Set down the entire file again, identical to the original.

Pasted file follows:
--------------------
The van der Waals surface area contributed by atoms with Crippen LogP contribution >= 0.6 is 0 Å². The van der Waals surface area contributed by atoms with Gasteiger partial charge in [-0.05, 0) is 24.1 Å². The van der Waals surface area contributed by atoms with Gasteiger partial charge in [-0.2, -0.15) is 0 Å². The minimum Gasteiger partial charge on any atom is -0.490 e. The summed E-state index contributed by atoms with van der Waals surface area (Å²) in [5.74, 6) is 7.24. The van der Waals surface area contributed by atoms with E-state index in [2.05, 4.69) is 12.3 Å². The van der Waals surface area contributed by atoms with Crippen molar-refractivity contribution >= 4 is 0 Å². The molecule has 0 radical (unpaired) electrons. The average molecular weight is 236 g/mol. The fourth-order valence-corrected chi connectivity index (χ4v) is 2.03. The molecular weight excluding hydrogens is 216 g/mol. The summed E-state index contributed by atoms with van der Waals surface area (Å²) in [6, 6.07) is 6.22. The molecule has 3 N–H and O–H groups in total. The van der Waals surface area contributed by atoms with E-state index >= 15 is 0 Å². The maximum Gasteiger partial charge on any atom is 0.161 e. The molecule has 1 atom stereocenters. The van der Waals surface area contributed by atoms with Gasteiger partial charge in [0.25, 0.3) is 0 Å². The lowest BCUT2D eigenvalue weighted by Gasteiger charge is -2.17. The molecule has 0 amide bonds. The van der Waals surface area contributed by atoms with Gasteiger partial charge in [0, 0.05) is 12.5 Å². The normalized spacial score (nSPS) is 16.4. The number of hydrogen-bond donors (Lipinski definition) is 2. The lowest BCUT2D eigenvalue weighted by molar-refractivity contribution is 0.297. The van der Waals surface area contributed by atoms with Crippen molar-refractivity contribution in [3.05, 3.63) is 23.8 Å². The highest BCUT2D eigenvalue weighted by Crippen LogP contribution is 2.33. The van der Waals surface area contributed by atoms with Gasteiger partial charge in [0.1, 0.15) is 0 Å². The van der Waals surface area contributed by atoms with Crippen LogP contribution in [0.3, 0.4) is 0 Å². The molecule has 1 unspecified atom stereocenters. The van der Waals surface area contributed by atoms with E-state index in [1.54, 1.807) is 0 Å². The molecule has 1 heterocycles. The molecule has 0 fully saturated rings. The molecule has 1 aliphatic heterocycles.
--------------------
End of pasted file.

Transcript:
The van der Waals surface area contributed by atoms with Crippen LogP contribution >= 0.6 is 0 Å². The van der Waals surface area contributed by atoms with Gasteiger partial charge in [-0.05, 0) is 24.1 Å². The van der Waals surface area contributed by atoms with Gasteiger partial charge in [-0.2, -0.15) is 0 Å². The minimum Gasteiger partial charge on any atom is -0.490 e. The summed E-state index contributed by atoms with van der Waals surface area (Å²) in [5.74, 6) is 7.24. The van der Waals surface area contributed by atoms with E-state index in [2.05, 4.69) is 12.3 Å². The van der Waals surface area contributed by atoms with Crippen molar-refractivity contribution >= 4 is 0 Å². The molecule has 0 radical (unpaired) electrons. The average molecular weight is 236 g/mol. The fourth-order valence-corrected chi connectivity index (χ4v) is 2.03. The molecular weight excluding hydrogens is 216 g/mol. The summed E-state index contributed by atoms with van der Waals surface area (Å²) in [6, 6.07) is 6.22. The molecule has 3 N–H and O–H groups in total. The van der Waals surface area contributed by atoms with E-state index >= 15 is 0 Å². The maximum Gasteiger partial charge on any atom is 0.161 e. The molecule has 1 atom stereocenters. The van der Waals surface area contributed by atoms with Gasteiger partial charge in [0.25, 0.3) is 0 Å². The lowest BCUT2D eigenvalue weighted by Gasteiger charge is -2.17. The molecule has 0 amide bonds. The van der Waals surface area contributed by atoms with Gasteiger partial charge in [0, 0.05) is 12.5 Å². The normalized spacial score (nSPS) is 16.4. The number of hydrogen-bond donors (Lipinski definition) is 2. The lowest BCUT2D eigenvalue weighted by molar-refractivity contribution is 0.297. The van der Waals surface area contributed by atoms with Crippen molar-refractivity contribution in [3.05, 3.63) is 23.8 Å². The highest BCUT2D eigenvalue weighted by Crippen LogP contribution is 2.33. The van der Waals surface area contributed by atoms with Gasteiger partial charge in [0.1, 0.15) is 0 Å². The van der Waals surface area contributed by atoms with Crippen LogP contribution in [0.3, 0.4) is 0 Å². The molecule has 1 unspecified atom stereocenters. The van der Waals surface area contributed by atoms with E-state index in [1.54, 1.807) is 0 Å². The molecule has 1 heterocycles. The molecule has 0 fully saturated rings. The molecule has 1 aliphatic heterocycles.